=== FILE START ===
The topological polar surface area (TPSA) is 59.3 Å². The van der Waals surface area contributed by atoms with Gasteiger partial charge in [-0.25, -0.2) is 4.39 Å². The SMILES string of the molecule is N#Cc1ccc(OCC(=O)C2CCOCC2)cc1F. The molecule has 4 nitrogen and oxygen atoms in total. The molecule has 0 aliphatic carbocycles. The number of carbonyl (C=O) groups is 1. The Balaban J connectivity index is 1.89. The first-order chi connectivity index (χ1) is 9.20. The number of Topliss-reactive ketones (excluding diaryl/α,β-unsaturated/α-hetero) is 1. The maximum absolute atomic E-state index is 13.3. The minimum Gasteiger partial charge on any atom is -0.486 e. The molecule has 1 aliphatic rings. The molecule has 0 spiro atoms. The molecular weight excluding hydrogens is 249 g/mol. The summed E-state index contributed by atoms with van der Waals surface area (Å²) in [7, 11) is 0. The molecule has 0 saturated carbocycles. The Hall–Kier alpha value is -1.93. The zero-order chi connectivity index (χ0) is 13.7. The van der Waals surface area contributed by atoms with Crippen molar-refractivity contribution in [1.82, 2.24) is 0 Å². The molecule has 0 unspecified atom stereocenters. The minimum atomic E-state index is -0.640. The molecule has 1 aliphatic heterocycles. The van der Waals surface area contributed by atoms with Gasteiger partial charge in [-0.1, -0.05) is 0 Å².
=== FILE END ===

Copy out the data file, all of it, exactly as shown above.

The topological polar surface area (TPSA) is 59.3 Å². The van der Waals surface area contributed by atoms with Gasteiger partial charge in [-0.25, -0.2) is 4.39 Å². The SMILES string of the molecule is N#Cc1ccc(OCC(=O)C2CCOCC2)cc1F. The molecule has 4 nitrogen and oxygen atoms in total. The molecule has 0 aliphatic carbocycles. The number of carbonyl (C=O) groups is 1. The Balaban J connectivity index is 1.89. The first-order chi connectivity index (χ1) is 9.20. The number of Topliss-reactive ketones (excluding diaryl/α,β-unsaturated/α-hetero) is 1. The maximum absolute atomic E-state index is 13.3. The minimum Gasteiger partial charge on any atom is -0.486 e. The molecule has 1 aliphatic rings. The molecule has 0 spiro atoms. The molecular weight excluding hydrogens is 249 g/mol. The summed E-state index contributed by atoms with van der Waals surface area (Å²) in [7, 11) is 0. The molecule has 0 saturated carbocycles. The Hall–Kier alpha value is -1.93. The zero-order chi connectivity index (χ0) is 13.7. The van der Waals surface area contributed by atoms with Crippen molar-refractivity contribution in [1.82, 2.24) is 0 Å². The molecule has 0 unspecified atom stereocenters. The minimum atomic E-state index is -0.640. The molecule has 1 aliphatic heterocycles. The van der Waals surface area contributed by atoms with Gasteiger partial charge in [-0.1, -0.05) is 0 Å².